Don’t Just Write: Create Useful Content with a Purpose

January 15, 2016

6:00 pm

Any time you begin to write, you need to know the purpose of your writing, who you’re trying to effect, what effect you’re trying to have, and how you’ll determine your effectiveness. Content writing – writing articles, blog posts, or anything else online – is no different than writing essays for school, or fiction, when push comes to shove.

Invest Time in Content Writing and Make It Worthwhile

Crafting top-notch content that is worth sharing takes time. Some business owners choose to freelance the work out to those who spend their days perfecting their ability to balance the best writing with SEO friendliness to help websites rank in the crucial first page of Google results. There’s no shame in that – but take a look at these tips, and see if you can improve your content, until freelancing, or hiring a marketing person in house, is reasonable.

If your last business writing class was years ago, here are a few tips to bring you up to speed on writing for the Internet.

Don’t Dawdle

There’s a lot of discussion in the world about lowering attention spans or clickbait headlines, but really and truly, the simple fact that people read sensational headlines and want a fascinating story delivered to them quickly is nothing new. Don’t believe me? Google “yellow journalism,” or just look at the tabloids at the grocery store checkout line.

Unless you’re writing a very technical white paper, or an ebook that will be sent out to your most technical consumers (and even if you are) don’t waste words. Get to the point and make sure your content is useful for everyone and attracting interest. Tell readers what you’re here to tell them, and then wrap up the article. If backstory is really needed, you’ll probably need it again; make a static webpage and link to it within your article. Complementing the content with links is great for your SEO friendliness.

Make a Point

This isn’t high school; no one wants to read your regurgitation of the article that’s making the rounds. They do, however, want to know what your opinion is. They want to know why you agree with something that’s being hotly debated, or why you disagree with a popular notion. They want you to challenge the popular assumptions, and convince them that there’s a better way to do things. They want to leave your article with something new to talk about or do. Convincing them that there’s a point is one crucial element of getting them to share your article, which is also an important part of building visibility.  The bottom line is that your content has to connect with your audience.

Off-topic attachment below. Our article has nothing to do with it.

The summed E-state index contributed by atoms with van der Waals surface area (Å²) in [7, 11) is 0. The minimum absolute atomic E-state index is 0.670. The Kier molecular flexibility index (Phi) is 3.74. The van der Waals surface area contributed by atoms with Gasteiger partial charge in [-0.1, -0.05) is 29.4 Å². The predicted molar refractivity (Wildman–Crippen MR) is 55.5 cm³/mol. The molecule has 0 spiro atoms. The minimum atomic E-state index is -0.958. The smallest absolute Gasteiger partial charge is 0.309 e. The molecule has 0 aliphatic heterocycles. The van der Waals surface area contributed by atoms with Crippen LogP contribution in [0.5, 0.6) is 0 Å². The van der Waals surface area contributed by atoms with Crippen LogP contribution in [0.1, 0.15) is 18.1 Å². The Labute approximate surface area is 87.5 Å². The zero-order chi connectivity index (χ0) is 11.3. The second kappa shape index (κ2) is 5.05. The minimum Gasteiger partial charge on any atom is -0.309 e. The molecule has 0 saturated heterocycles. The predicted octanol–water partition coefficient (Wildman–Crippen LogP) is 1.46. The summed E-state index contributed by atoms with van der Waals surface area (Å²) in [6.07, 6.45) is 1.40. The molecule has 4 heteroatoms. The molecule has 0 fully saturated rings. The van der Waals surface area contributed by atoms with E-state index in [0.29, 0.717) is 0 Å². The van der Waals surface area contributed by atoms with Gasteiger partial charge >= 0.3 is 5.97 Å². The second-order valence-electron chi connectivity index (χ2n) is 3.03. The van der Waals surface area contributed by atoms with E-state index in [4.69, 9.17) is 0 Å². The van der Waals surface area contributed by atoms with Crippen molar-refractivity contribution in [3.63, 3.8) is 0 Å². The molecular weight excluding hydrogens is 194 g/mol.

Write for a Specific Person

As a business, you should have a target customer profile. This is your perfect customer, the one you are deliberately selling to. When you write content, you write for that person. You consider what they need to know about your product, what their pain points are, what will convince them to move from considering to purchasing.

You also make sure to spread word of your writing to places where they will see it. If they’re regularly on Reddit, for example, you make sure to post your article in their subreddits. If they’re on Facebook, then share there.

You cannot write for everyone; it’s impossible. Everyone is simply too big. Write for your readers, the ones who’ve been with you since day one.

Focus on Your Headlines

Clickbait headlines help no one. Most customers roll their eyes and move on when they see “27 Ways To Make $1000 An Hour!” Or “You Won’t Believe You Made An Embarrassing Faux Pas In Hollywood!” That said, there are ways and ways to write headlines. Compare:

  • “Remember, Business Taxes Due April 15th: Have You Filed?”
  • “5 Small Business Deductions You Might Have Missed”

The first headline is groan inducing. No one wants to be reminded they need to do their business taxes, and everyone knows when they’re due.

The second, however, makes a promise. It tells the reader “Hey, I have some information that might be helpful to you! Come on over and check it out!”

Remember to always follow through on the promise of your headline, however. If you promise 5 tax breaks and deliver three ways to skate around the numbers to raise the amount of home office utilities that you can deduct, your readers are going to be annoyed. It may not keep them from coming back to your website or clicking on your links this time, but over time, they’ll lose trust in you, and you’ll lose their business.

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Margarita Hakobyan is a serial entrepreneur that is addicted to creating. Business women, wife and mother of two with bachelor's degree from the University of Utah with a concentration in International Studies and a Masters Degree also from the University of Utah with a degree in International business. CEO and founder of MoversCorp.com, an online marketplace of local moving companies and storage facilities.

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